For guardians of fearful and reactive dogs, walks can be an absolute minefield.
You can spend your entire walk dreading off lead dogs and avoiding certain routes, in a desperate attempt to have a somewhat normal walk. Despite your efforts, you still find yourself in situations where your dog’s behaviour seems out of control.
Reactivity can result in stress, emotional exhaustion and even social isolation for both you and your dog. Its critical that you don’t give in to that feeling of helplessness because you do have the power to help your dog and if you are reading this, you have taken the first step.
"The most common way people give up their power is by thinking they don't have any"
In this blog we are going to discuss 4 ways you can help your reactive dog feel safe on walks. Learning coping strategies for your dog can be a real game changer and although it will take some effort and patience, I promise it will be worth it.
Breaks From Walks
When a break from walks are often suggested, dog guardians can just stare bewildered at the insanity, however, it is the best way to start addressing your dog’s reactivity. We know ourselves, that when we have had a stressful or traumatic experience, we need time to decompress and recover. However, if we were exposed to that experience on a daily basis, we would likely suffer with chronic stress and our health would gradually deteriorate.
The same can be said for your dog. Every time he experiences stress, cortisol is released and this can circulate for up to 72 hours, meaning your dog can become permanently stressed if he is regularly exposed to his triggers. Thus, a couple of days or even a week break from walks, can help your dog to decompress and recover, allowing him to be calmer on future walks. In the meantime, enrichment, treat puzzles and training games in the home and garden can keep your dog mentally stimulated.
Reactivity is not a choice, in fact it’s the behaviour that often results from a lack of choices. Therefore, giving our dog choice can help really empower them to be calm and more resilient in the most challenging situations. In most cases, reactive dogs wish to increase the distance between themselves and the trigger, so giving your dog the option to move away and walk in a different direction, can really help your dog feel safer.
When you have a reactive dog, the best coping strategy is distance. Each dog has a coping threshold, therefore, it’s important to determine what distance your dog can cope with and start from there. If you see dogs coming closer to you, do your very best to increase the distance to help your dog feel safer, even if this means changing your walking route or going back the way you came. Its not worth upsetting your dog to take your favourite walk, if you know they will be exposed to situations they cannot cope with.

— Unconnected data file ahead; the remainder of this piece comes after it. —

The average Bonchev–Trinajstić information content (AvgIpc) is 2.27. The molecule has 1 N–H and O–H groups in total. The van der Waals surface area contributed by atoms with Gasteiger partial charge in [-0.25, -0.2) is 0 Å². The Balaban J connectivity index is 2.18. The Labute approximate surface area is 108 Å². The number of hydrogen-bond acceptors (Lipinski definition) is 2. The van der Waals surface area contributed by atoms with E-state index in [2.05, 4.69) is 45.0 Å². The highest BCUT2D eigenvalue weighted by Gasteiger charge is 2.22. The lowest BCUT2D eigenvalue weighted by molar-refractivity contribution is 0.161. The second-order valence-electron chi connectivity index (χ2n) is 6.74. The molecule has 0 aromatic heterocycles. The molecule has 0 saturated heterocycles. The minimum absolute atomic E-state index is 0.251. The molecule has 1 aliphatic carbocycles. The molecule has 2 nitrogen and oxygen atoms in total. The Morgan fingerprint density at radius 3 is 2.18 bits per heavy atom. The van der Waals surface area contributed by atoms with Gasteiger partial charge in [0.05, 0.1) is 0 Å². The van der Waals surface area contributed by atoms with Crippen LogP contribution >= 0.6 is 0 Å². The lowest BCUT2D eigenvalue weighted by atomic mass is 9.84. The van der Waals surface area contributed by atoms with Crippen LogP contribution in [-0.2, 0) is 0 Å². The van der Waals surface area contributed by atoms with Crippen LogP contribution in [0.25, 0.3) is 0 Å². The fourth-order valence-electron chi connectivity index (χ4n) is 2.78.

Many reactive dogs will lunge, and if they are being walked on the collar, they will likely choke themselves. If your dog feels physically unbalanced, that will contribute to him feeling emotionally unbalanced. Wearing a harness that has a strap across the chest and shoulders or one that cuts under the armpits, can restrict your dog’s movement. Having your movement restricted, in a scary situation, can make you feel more vulnerable and this is how your dog can feel.
Hence, it is vital to ensure that they wear a comfortable Y fitted harness that allows free movement. It is also important to have a safe lead that keeps your dog close to you. If you use an extendable lead and you have to reel your dog towards you every time you see a dog, you are going to struggle to prevent reactive behaviour, because your dog is too far away to engage with you. Having a normal fabric lead helps to prevent any tension and ensures your dog is close to you, in order to gain his attention and quickly change direction.
Although there are a myriad of ways to help your reactive dog, these are some of the first steps towards introducing coping strategies. Implementing these strategies will move your dog to rely on you to keep him safe because you are acknowledging his fears and doing everything you can to manage his stressors. However, building your dog’s resilience doesn’t happen overnight and its critical to educate yourself and seek support to help your dog reach his true potential.
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